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Advances, Systems and Applications

An enhanced state-aware model learning approach for security analysis in lightweight protocol implementations


Owing to the emergence and rapid advances of new-generation information and digitalization technologies, the concept of model-driven digital twin has received widespread attentions and is developing vigorously. Driven by data and simulators, the digital twin can create the virtual twins of physical objects to perform monitoring, simulation, prediction, optimization, and so on. Hence, the application of digital twin can increase efficiency and security of systems by providing reliable model and decision supports. In this paper, we propose a state-aware model learning method to simulate and analyze the lightweight protocol implementations in edge/cloud environments. We introduce the data flow of program execution and network interaction inputs/outputs (I/O) into the extended finite state machine (EFSM) to expand the modeling scope and insight. We aim to calibrate the states and construct an accurate state-machine model using a digital twin based layered approach to reasonably reflect the correlation of a device’s external behavior and internal data. This, in turn, improves our ability to verify the logic and evaluate the security for protocol implementations. This method firstly involves instrumenting the target device to monitor variable activity during its execution. We then employ learning algorithms to produce multiple rounds of message queries. Both the I/O data corresponding to these query sequences and the state calibration information derived from filtered memory variables are obtained through the mapper and execution monitor, respectively. These two aspects of information are combined to dynamically and incrementally construct the protocol’s state machine. We apply this method to develop SALearn and evaluate the effectiveness of SALearn on two lightweight protocol implementations. Our experimental results indicate that SALearn outperforms existing protocol model learning tools, achieving higher learning efficiency and uncovering more interesting states and security issues. In total, we identified two violation scenarios of rekey logic. These situations also reflect the differences in details between different implementations.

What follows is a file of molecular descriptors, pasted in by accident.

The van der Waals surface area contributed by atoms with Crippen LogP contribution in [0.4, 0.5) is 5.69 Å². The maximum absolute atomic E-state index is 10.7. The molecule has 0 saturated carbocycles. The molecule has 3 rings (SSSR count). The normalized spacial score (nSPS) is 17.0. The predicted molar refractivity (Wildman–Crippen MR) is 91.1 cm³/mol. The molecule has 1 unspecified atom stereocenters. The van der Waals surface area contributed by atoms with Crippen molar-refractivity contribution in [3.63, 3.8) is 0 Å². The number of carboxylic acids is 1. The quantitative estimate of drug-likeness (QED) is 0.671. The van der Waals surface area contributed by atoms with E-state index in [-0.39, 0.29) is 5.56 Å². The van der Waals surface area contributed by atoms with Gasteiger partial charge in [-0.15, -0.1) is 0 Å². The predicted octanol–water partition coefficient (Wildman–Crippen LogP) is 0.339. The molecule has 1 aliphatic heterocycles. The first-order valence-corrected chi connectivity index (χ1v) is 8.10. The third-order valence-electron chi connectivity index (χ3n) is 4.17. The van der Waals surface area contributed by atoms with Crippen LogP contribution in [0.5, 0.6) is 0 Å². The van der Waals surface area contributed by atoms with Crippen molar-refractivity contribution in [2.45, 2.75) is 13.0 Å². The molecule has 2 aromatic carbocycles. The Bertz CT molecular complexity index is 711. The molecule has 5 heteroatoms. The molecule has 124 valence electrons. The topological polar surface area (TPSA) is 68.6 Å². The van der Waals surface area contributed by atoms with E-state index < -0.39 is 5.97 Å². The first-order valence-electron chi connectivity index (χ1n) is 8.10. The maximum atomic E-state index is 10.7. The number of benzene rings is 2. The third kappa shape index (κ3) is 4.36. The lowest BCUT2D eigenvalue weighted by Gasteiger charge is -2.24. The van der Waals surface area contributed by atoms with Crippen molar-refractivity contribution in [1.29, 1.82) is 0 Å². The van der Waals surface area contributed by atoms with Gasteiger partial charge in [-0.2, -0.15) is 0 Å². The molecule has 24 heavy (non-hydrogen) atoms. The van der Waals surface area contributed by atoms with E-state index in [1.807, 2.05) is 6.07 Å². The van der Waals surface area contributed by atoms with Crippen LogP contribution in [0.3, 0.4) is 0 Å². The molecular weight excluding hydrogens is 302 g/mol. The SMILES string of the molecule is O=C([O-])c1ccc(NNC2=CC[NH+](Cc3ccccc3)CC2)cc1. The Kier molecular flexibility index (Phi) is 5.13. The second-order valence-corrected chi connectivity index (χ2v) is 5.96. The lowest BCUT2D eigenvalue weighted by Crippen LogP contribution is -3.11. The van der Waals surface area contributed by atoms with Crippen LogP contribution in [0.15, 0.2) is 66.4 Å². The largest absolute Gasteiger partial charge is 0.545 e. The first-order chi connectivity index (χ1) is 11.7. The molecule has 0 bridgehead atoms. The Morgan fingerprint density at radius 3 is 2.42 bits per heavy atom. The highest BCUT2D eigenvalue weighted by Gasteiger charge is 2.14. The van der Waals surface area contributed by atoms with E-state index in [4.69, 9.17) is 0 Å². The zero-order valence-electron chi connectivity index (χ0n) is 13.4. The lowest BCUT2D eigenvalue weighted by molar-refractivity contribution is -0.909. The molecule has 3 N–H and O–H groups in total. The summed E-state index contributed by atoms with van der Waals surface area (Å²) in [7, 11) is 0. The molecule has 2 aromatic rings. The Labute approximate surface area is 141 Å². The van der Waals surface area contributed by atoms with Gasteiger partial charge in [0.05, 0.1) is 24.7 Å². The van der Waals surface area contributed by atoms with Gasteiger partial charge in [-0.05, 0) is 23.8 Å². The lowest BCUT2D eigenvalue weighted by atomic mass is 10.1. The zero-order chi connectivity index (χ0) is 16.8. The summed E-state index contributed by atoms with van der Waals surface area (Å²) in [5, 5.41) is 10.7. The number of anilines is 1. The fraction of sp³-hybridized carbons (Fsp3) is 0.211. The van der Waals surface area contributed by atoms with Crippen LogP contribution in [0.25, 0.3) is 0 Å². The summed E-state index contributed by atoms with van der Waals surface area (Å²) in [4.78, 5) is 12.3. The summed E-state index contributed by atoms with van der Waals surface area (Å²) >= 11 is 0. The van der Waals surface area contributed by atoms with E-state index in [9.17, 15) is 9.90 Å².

With the flourishing development of smart and digital technologies including Internet of Things (IoT), the fifth-generation cellular network (5G), cloud computing, and big data, various kinds of intelligent and digitalized products are widely revolutionizing today’s society [1,2,3]. To provide efficient monitoring, modeling, analysis, and optimization from an overall perspective for these smart systems and devices, digital twin, an emerging technology based on model-driven to achieve physical-virtual convergence, is proposed [4, 5]. Digital twin can map the physical world to the digital world by using novel hybrid simulation and data-driven modeling approach [6]. Therefore, the digital twin model can support design decisions, function tests, logic verifications, and performance statistics for the complex system [7].

To evaluate and test the functionality, logic, and security of network protocols in actual operation, model learning methods have been studied and applied in both researches and practical applications [8,9,10,11,12]. These methods employ automata learning algorithms and corresponding learning frameworks to automatically establish a state-machine model of a protocol device’s behavior. The inferred state-machine model is then analyzed to uncover vulnerabilities and violations thus improving the security of the protocol systems. Serving as a complementary technique in model-driven digital twin construction, model learning is characterized by its simplicity, intuitiveness, and broad adaptability. It offers a focused lens to examine the execution logic of protocols and identify anomalous behaviors [13,14,15].